Shir: Yes, of course. So I’ll tell you what AccessiBe is today. First of all, I want to say that this is the first time that I’ve ever been on a podcast, I think, so it’s kind of new to me. So I will try to do my best.

Jonathan: No problem.

Shir: [laughs] So AccessiBe is a platform, an ecosystem of tools, of solutions, of services that all of them combined are meant to allow and help businesses of all sizes, whether those are tiny, small mom and pop stores or family businesses, to the largest enterprises, to become accessible and address accessibility in their technology or web technology (not only, but mostly web technology). And also, to make sure that they fully implement it properly in the business itself as practices. So today, AccessiBe, as you mentioned, is the dominant force in accessibility.

And one of the reasons that I’m here to share everything that we have been through, the reason why I provided the apology in the last publication of the Braille Monitor, I want to be as public and as transparent about all those things as I can. So this is why I’m here.

Jonathan: At one point, AccessiBe believed it could make the web fully accessible by 2025. Is that still the goal?

Shir: The goal is a lot more complex by now. The goal for making the entire web accessible by 2025 is somewhat of a technology type of a challenge that is coming from the problem of scale.

So if you look at how websites are being made accessible traditionally, you understand that it will take a lot of time, maybe dozens of years, if you take that technically to remediate all the websites out there.

However, potentially, (and I’m not saying that we have the solution or the product to do that or any of that), I’m just saying technically, potentially, if you have or if you had a tool that is enabling businesses to just become accessible very very fast and they do not need to remediate their entire source code, then technically, if you were able to add that onto all websites of the world, then all websites of the world would have become accessible just like that. And again, I’m not saying that this is what it is. I’m saying that this is what the idea behind the scale of web accessibility came from.

Jonathan: I promise you, I’m going to give you plenty of time to discuss the way AccessiBe conducts itself as a company today and the state of the technology today. But there is so much ill feeling because of past events that we need to have a frank conversation first, if there’s any hope of you clearing the air with the blind community.

So without me asking you any leading questions initially, what precisely are you apologizing for, and why are you apologizing now?

Shir: This is a good question. So I first would like to take the opportunity to provide a lot more context into the apology, and everything that has progressed over the last few years.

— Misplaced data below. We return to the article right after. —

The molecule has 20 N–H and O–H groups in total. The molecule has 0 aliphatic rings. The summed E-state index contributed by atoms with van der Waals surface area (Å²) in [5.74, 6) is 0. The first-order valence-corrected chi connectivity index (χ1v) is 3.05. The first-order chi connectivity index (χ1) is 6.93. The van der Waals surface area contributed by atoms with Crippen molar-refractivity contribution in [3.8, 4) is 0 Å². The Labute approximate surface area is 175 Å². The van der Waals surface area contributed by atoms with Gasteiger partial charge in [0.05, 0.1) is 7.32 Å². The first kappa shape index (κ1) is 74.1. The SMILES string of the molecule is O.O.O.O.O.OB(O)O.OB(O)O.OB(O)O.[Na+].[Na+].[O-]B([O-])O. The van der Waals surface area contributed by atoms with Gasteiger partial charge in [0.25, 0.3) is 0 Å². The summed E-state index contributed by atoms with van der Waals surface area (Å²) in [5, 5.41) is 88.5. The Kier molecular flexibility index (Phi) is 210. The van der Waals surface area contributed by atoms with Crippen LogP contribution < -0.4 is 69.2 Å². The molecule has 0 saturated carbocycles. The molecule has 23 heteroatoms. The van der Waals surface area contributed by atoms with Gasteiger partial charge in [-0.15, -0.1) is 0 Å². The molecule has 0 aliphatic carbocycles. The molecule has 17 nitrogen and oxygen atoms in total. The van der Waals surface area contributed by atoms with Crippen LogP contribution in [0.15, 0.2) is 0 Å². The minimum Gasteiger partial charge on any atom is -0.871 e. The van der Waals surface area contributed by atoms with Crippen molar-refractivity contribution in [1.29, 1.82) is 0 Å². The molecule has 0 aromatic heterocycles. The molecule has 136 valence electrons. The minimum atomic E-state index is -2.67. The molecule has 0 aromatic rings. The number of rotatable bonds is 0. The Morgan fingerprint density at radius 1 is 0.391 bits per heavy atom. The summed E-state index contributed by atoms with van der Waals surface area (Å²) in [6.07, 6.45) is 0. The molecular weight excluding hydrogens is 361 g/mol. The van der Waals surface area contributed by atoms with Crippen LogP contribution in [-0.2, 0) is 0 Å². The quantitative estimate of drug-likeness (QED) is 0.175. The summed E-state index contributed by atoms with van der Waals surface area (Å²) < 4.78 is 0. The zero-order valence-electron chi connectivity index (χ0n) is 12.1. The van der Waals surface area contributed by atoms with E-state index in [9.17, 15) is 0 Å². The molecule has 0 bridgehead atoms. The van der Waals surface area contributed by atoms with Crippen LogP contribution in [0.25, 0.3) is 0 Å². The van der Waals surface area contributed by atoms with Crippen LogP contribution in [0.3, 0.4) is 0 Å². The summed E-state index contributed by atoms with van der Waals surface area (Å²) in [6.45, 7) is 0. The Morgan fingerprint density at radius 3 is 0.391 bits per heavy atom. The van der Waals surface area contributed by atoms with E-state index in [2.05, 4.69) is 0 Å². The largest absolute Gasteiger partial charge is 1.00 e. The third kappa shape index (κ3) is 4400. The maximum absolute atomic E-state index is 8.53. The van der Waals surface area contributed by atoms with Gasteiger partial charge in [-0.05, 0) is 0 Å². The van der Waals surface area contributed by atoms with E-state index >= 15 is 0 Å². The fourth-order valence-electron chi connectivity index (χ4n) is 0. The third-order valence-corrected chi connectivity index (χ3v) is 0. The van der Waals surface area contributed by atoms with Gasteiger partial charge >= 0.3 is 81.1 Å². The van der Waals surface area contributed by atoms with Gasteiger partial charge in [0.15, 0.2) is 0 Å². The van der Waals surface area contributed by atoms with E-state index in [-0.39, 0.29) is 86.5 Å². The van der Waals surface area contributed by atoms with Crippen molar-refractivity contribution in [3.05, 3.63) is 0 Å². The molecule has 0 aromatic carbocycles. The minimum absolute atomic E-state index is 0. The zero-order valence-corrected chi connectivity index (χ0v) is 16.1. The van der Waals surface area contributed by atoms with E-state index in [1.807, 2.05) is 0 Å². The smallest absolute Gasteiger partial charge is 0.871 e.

So first of all, the problems or everything with AccessiBe started, I think, 2 to 3 years ago, give or take. And this is when concerns started to rise about our marketing, our software, a lot of different things by accessibility consultants, by disability community itself. And this is something that I wanted to say for a long time and I’m happy that I have the opportunity to say right now.

I’m Shir. As the CEO or as the founder of the company, we’re not savvy businessmen, or politicians, or any of that. We’re first time founders. We never had a real company before that affects the lives of a lot of people. This is our first time.

And I think, the natural reaction that we had when we first received those criticisms was to be, and this was a humongous mistake, the way that we addressed concerns or addressed criticism was a big, big problem and a big mistake. But the natural reaction that we had back then was to do the exact opposite than what we should have done.

We became defensive. We wanted, in double quotes, to debunk the claims. We wanted to put fences around to protect us, protect the company. And we simply did not know any better. We did not know how to handle criticism. We did not know how to handle concerns, especially not a lot of them together. And this is the first time that we had to deal with anything like that. So we did it in a very wrong way. And what happened is that we have caused a lot of people to get hurt.

And I will take that opportunity again to apologize publicly for the people who got hurt. And I’ll tell you, as a human being and unrelated to business, unrelated to a company, to AccessiBe or to any of that, just as a human being, I think I never caused anyone to have such negative feelings as I did, or we did 3 years ago. And this is one of the reasons and one of the things that I’m most sorry for. As a human being, I’m very sorry for the people who are affected.

This was terrible to me. I feel awful about that. And this is one of the biggest things that I’m apologizing for.

There are other things, but this is the leader one. And some of these people, I don’t want to single anyone out specifically in public. And I did make apologies also in private a year plus ago. But I wanted to take this opportunity and to be public about that as well.

And I want to tell you another thing. Even though we failed to communicate properly and to address the concerns properly, … And we did not. We did figure out that something that we’re doing is wrong. There is something that we do not understand, and some major changes need to happen. We did not know exactly what or why or how, but we understood that something isn’t going correctly here.